A more complicated structure to create was that of BL3. Although it is a single structure by nature, here it is made up of fifty-eight individual rays to give its stringy-like appearance. Each ray was created as a long thin cone to give the effect of expansion of the material. These rays are positioned in such a way that they give a conical bipolar shape to the entire structure. The opening angles for the lobes of BL3 are ~55° (47° and 50° in SG04 and Gu04 respectively) with respect to the axis of symmetry, and are positioned around a 360° angle with the nebular centre as the point of emanation. For a maximum extension of the rays ~55′′ (60′′ in Gu04) and adopting a Hubble-like flow, we determine a kinematical age of 1800 ± 100(D/kpc) yr, which agrees with the value found in Gu04. A value of 1600 yr, with a possible range 14001800 yr, was obtained by SG04 for BL3.

On the other hand, the EE component was modelled as an elliptical shell with a higher expansion velocity at its equatorial regions than at its poles. Like that of the three bipolar components, we modelled EE with an inclination of 12° but with its symmetry axis (that connecting its poles) tilted by +8° (PA 0°). Using our modelled parameters, we find a kinematical age of 950 ± 50 (D/kpc) yr, which is in close agreement with the value found by Gu04 (1000 ± 50 (D/kpc) yr). Therefore, considering the kinematical ages derived, and those compared with Gu04 and SG04, the rays of BL3 would be first produced, then followed by the combination of BL2, EE and the knots, and most recently the BL1 structure.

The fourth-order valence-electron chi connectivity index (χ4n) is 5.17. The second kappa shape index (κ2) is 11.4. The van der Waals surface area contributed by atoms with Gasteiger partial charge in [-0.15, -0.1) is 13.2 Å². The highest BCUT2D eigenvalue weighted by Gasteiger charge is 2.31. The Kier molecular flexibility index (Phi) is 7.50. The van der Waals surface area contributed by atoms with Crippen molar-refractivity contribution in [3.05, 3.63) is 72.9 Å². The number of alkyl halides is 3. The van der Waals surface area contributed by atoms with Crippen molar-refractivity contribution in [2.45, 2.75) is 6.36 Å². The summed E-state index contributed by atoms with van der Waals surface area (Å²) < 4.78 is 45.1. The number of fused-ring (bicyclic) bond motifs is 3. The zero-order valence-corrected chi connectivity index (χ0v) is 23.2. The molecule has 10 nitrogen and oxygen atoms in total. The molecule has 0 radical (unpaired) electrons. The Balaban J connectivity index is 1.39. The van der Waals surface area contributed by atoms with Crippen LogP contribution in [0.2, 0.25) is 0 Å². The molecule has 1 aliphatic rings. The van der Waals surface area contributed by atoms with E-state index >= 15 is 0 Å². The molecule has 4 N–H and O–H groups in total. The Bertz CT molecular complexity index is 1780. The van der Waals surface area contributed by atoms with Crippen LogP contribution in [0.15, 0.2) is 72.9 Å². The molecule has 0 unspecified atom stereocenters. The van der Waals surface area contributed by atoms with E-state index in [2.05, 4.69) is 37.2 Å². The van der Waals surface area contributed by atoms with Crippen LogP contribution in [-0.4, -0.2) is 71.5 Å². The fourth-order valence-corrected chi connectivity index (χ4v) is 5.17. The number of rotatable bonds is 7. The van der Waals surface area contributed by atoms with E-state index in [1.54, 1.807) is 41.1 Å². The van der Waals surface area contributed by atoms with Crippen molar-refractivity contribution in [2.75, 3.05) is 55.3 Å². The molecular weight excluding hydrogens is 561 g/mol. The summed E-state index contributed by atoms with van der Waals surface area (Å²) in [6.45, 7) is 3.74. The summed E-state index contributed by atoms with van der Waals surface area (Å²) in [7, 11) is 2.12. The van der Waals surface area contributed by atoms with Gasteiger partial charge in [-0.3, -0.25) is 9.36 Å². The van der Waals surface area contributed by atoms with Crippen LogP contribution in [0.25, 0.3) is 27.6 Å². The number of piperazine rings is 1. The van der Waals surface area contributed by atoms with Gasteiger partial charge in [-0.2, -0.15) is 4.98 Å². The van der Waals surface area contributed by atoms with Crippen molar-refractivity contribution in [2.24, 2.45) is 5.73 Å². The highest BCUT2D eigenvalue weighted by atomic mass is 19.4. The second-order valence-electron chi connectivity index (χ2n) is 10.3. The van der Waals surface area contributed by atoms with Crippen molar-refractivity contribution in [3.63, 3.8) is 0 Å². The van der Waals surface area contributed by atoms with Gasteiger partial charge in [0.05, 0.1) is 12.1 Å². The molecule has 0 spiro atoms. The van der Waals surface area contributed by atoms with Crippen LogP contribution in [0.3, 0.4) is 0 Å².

3.3. Morpho-kinematic modelling of Hen 2104

The Southern Crab (PN G315.4+09.4), or Hen 2104, is a symbiotic nebula that exhibits an ionised bipolar outflow as a result of a symbiotic binary system at its centre. Hen 2104 was once classified as a PN until Whitelock (1987) recognised a long-period Mira at its centre. The formation of bipolar nebulae around symbiotic stars are said to be the result of complex interactions, and Hen 2104 clearly appears to be one such example.

thumbnail Fig. 5

Observed [N ii] CTIO (top row) and synthetic (bottom row) spectra for Hen 2104. Shown are the spectra at PAs. 122°, 182°, and 242°, for simplicity. The radial velocities are corrected for the systemic velocity of the nebula. The observed spectra are from Corradi et al. (2001).

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thumbnail Fig. 6

HST [N ii] image (left) and shape model (right) of Hen 2104. The shape model shows the small-scale structures (fragments) of the outer shell in Doppler colour to display their direction of motion. The height and width of each box is 62.5′′ × 62.5′′.